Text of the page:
Location: Foreign Disease-weed Science ResearchTitle: Inoculum density relationships for infection of some Eastern forest species by Phytophthora ramorum Author
Submitted to: Journal of Phytopathology
Publication Type: Peer Reviewed Journal
Publication Acceptance Date: 3/7/2013
Publication Date: 4/4/2013
Publication URL: http://handle.nal.usda.gov/10113/57206
Citation: Tooley, P.W., Browning, M.E., Leighty, R.M. 2013. Inoculum density relationships for infection of some Eastern forest species by Phytophthora ramorum. Journal of Phytopathology. 161:595-603. Interpretive Summary: Forests of the Eastern U.S. represent a vast national resource which is potentially threatened by Phytophthora ramorum, a destructive pathogen that has killed thousands of trees in the Western U.S. The pathogen is a fungus-like organism that produces spores on many native species present in forests, yet accurate estimates of the number of spores needed to cause disease do not exist. We performed experiments using whole plants within specialized growth chamber facilities inside a specialized containment laboratory, and also using leaves separated from the plants and incubated in plastic containers containing high moisture levels. We assessed spore levels needed for disease on several important Eastern forest species using two different statistical approaches. We determined the number of spores needed for disease initiation, and also found that species varied significantly in the number of spores required to produce the disease. This knowledge, combined with knowledge of spore numbers produced by Phytophthora ramorum on various plant species, will allow prediction of disease levels to be expected in Eastern forests should outbreaks of disease occur in the Eastern U.S.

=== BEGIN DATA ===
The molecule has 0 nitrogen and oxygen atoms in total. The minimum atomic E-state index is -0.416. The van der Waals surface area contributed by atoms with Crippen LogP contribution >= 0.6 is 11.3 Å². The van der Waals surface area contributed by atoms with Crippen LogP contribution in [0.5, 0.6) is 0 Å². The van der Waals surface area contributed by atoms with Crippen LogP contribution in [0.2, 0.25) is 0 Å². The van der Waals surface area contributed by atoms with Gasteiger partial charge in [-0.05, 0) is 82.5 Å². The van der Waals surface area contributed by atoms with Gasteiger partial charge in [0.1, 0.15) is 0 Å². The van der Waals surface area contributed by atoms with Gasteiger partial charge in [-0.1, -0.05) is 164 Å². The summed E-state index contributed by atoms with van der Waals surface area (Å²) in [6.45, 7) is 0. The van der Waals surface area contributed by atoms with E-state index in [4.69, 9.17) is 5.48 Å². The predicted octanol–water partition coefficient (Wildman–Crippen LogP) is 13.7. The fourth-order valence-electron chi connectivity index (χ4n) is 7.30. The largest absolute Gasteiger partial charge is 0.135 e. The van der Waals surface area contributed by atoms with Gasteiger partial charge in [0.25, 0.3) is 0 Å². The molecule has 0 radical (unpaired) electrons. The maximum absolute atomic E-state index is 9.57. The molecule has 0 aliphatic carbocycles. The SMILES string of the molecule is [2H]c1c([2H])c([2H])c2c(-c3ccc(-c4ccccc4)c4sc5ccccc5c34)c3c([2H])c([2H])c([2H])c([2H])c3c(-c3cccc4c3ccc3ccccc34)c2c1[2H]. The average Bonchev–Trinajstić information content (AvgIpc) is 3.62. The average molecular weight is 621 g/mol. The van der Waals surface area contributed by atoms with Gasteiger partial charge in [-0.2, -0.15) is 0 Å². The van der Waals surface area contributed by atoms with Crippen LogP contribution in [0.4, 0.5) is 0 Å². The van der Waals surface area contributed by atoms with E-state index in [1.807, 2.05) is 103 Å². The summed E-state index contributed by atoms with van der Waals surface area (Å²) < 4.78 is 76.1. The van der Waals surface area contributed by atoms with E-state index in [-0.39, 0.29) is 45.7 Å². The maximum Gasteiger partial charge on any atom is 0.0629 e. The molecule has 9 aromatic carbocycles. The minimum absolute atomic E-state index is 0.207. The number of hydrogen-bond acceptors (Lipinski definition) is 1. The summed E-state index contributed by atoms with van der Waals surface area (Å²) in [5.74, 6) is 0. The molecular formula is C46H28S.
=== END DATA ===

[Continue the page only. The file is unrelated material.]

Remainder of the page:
Technical Abstract: The objectives of this work were to establish inoculum density relationships between P. ramorum and selected hosts using detached leaf and whole plant inoculations. Knowledge of levels of initial inoculum needed to generate epidemics is needed for disease prediction and development of pest risk assessments. Sporangia of six P. ramorum isolates were produced by incubating V8-juice agar plugs in 1 percent soil extract for 48 hours, and suspensions were adjusted to 0, 50, 100, 500, 1000, 2000, and 3000 sporangia/ml. Whole plants (2-3 year old) and detached leaves of Quercus prinus (chestnut oak), Q. rubra (Northern red oak), Acer rubrum (red maple), Kalmia latifolia (mountain laurel), and Rhododendron ‘Cunningham’s White' were dip-inoculated and incubated in 20 degrees C dew and moist chambers in darkness and the total number of diseased and healthy leaves recorded. Calibration threshold estimates for obtaining 50 percent infected leaves based on linear analysis ranged from 36 to 750 sporangia/ml for the five hosts. Half-life (LD50) estimates from asymptotic regression analysis ranged from 94 to 319 sporangia/ml. Statistically, significant differences (P = 0.0076) were observed among hosts in rates of infection in response to increased inoculum density. Inoculum threshold estimates based on studies with detached leaves were comparable to those obtained using whole plants. The results provide estimates of initial inoculum levels necessary to cause disease on these five P. ramorum hosts, and will be useful in disease prediction and for development of pest risk assessments.